LONDON ¿ When mammals are cloned by transferring the nuclei of adult somatic cells into oocytes from which the nucleus has been removed, the death rate during late pregnancy and the first few days of life is very high. Depending on the experiment, up to three-quarters of these animals fail to survive, although the reason for this high mortality is not known.

Now, a team of French researchers have reported that a calf they cloned in this way died as a result of atrophy of the thymus, together with an inability to regenerate blood cells, after more than six weeks of apparently normal development. At the time the animal was born, in July last year, it was the first successful example of bovine nuclear transfer using skin cells as a source of nuclei. The donor animal was also a clone.

The report appears in the May 1 issue of The Lancet, in a paper titled ¿Lymphoid hypoplasia and somatic cloning.¿

Xavier Vignon, a researcher at the Institut National de la Recherche Agronomique in Jouy en Josas, France, and last author of the paper, told BioWorld International: ¿This example shows that, in the case where adult somatic cells are used as a source of nuclei, there are occasionally long-term effects associated with reprogramming of the nucleus.¿ Vignon and his colleagues conclude that this observation should be taken into account in debates on reproductive cloning in human beings.

Alan Colman, research director of PPL Therapeutics, of Roslin, Scotland, commenting on the report, said he did not believe it revealed anything new because it is already widely recognized that postnatal mortality following the nuclear transfer technique is high. Animals produced in this way at PPL had occasionally died, but poor development of the thymus had not been the cause. He added: ¿It should also be noted that the animal resulted from the cloning of a clone and this seems an unnecessary complication, given the newness of the technology.¿

Colman said a research group in New Zealand recently reported that it had obtained ten cloned and healthy calves using cells taken from a single adult cow of an endangered breed. He said: ¿The French results should be viewed in this context, which shows that the technique can work quite well. Nevertheless, many of the embryos produced by the technique do not develop properly, indicating that there is much yet to learn before somatic cell cloning becomes efficient.¿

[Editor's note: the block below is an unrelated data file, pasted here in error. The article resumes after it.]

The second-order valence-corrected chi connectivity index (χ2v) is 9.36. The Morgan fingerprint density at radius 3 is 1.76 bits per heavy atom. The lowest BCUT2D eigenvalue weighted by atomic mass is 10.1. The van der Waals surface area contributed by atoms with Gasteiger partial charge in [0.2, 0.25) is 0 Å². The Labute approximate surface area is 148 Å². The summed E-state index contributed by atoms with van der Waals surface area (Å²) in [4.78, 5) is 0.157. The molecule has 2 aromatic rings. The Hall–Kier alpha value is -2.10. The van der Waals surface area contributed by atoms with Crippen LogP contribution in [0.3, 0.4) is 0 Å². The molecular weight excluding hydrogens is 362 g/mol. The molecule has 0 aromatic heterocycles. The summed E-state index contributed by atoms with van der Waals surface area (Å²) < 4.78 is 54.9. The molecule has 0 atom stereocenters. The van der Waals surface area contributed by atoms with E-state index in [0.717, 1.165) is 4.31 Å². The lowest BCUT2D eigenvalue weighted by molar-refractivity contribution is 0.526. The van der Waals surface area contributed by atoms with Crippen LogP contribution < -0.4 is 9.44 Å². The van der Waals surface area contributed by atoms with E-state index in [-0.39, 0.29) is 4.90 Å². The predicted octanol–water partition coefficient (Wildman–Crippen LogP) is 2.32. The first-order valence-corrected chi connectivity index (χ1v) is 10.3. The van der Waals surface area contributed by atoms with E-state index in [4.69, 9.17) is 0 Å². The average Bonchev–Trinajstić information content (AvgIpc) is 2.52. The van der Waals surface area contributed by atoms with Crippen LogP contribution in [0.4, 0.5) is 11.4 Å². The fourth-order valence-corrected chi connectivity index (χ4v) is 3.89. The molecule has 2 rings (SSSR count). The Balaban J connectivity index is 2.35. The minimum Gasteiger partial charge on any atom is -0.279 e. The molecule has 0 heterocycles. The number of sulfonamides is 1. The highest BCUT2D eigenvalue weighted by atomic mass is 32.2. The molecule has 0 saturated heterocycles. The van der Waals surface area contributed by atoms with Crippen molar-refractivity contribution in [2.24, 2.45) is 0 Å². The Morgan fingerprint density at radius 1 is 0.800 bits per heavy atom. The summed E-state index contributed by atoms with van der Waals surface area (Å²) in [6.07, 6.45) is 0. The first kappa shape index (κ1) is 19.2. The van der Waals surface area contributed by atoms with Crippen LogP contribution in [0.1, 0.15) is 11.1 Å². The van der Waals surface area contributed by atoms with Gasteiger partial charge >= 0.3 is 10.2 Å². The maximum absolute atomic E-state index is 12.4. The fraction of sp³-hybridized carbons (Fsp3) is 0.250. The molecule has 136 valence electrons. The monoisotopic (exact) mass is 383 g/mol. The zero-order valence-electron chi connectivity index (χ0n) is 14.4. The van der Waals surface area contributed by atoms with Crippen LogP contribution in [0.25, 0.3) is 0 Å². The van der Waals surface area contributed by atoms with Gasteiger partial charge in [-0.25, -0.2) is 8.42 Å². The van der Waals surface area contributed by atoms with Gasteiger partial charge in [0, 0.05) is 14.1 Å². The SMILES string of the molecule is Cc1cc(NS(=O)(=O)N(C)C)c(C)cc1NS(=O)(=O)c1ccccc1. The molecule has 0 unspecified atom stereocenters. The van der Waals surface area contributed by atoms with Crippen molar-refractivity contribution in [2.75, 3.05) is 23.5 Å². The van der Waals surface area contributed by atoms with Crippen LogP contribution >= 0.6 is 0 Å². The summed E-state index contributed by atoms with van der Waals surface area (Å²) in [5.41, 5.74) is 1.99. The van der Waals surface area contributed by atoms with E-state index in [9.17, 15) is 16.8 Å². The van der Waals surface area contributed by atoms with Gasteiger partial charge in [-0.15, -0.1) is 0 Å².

In the French study, the animal (which later died) was cloned as follows. First, nuclei were obtained from a sample of epithelial cells taken from the ear of a calf. This donor had itself been cloned, but the source of the nuclei for this animal was embryonic cells. The donor nuclei were then placed in enucleated oocytes. Out of 175 nuclear transfer embryos, six blastocysts were obtained. These were transferred to five recipient foster mothers. One of these cows became pregnant, and gave birth to a calf. Tests showed that the genotype of this animal was the same as that of the animal that donated the nuclei.

One year earlier, Vignon explained, a calf obtained by nuclear transfer, where the source of the nuclei was fetal muscle cells, had died after only seven weeks. The animal had suffered an accidental injury but had developed an overwhelming infection, which proved fatal despite intense treatment with antibiotics. Tests showed that it had an underdeveloped thymus gland, a condition called thymic hypoplasia.

With the calf born last year, therefore, regular blood samples were taken every other day. Levels of lymphocytes and erythrocytes were normal at first. One month after birth, however, lymphocyte levels fell rapidly; 40 days after birth hemoglobin levels also fell. The calf died at the age of seven weeks from severe anemia. Attempts to correct the anemia with blood transfusions and iron supplements had no effect.

On necropsy, the thymus, spleen and lymph nodes were all found to be much smaller than expected, and the team concluded that the hypoplasia had probably been present at birth. Tests on stored blood samples showed no clear evidence of immunoglobulin G synthesis.

Renard and his colleagues discuss in their Lancet paper what the possible causes of this defect could be. A lethal defective genotype in the donor animal can be ruled out, they say, because the donor animal belongs to a group of three other identical animals which are currently healthy and now more than 18 months old. Similarly, the culture conditions and nuclear transfer technique are not likely to be to blame, because the same methods were used to produce the donor animal.

Instead, they conclude, the cause of death is likely to be ¿factors inherent to somatic cloning ¿ i.e., the random choice of a cultured donor cell that bears a mutation ¿ or the lack of fine-tuned regulation during somatic reprogramming.¿

The group is now pursuing further studies into the process of nuclear reprogramming, which has to take place when the nucleus of a differentiated cell is placed into an enucleated oocyte. Vignon told BioWorld International: ¿Nobody knows exactly what happens at the molecular level in the nucleus when you put it in the new environment of the enucleated oocyte. We need to understand in order to improve the efficiency of the reprogramming process.¿

He added: ¿We are also stepping up our investigations on these animals, both during pregnancy and after birth, in terms of blood monitoring, echocardiography and ultrasonographic examination to look at organ development, including that of the thymus. We will also be performing analysis of circulating factors such as growth factors to see if we can identify one common syndrome in the cloned animal.¿ n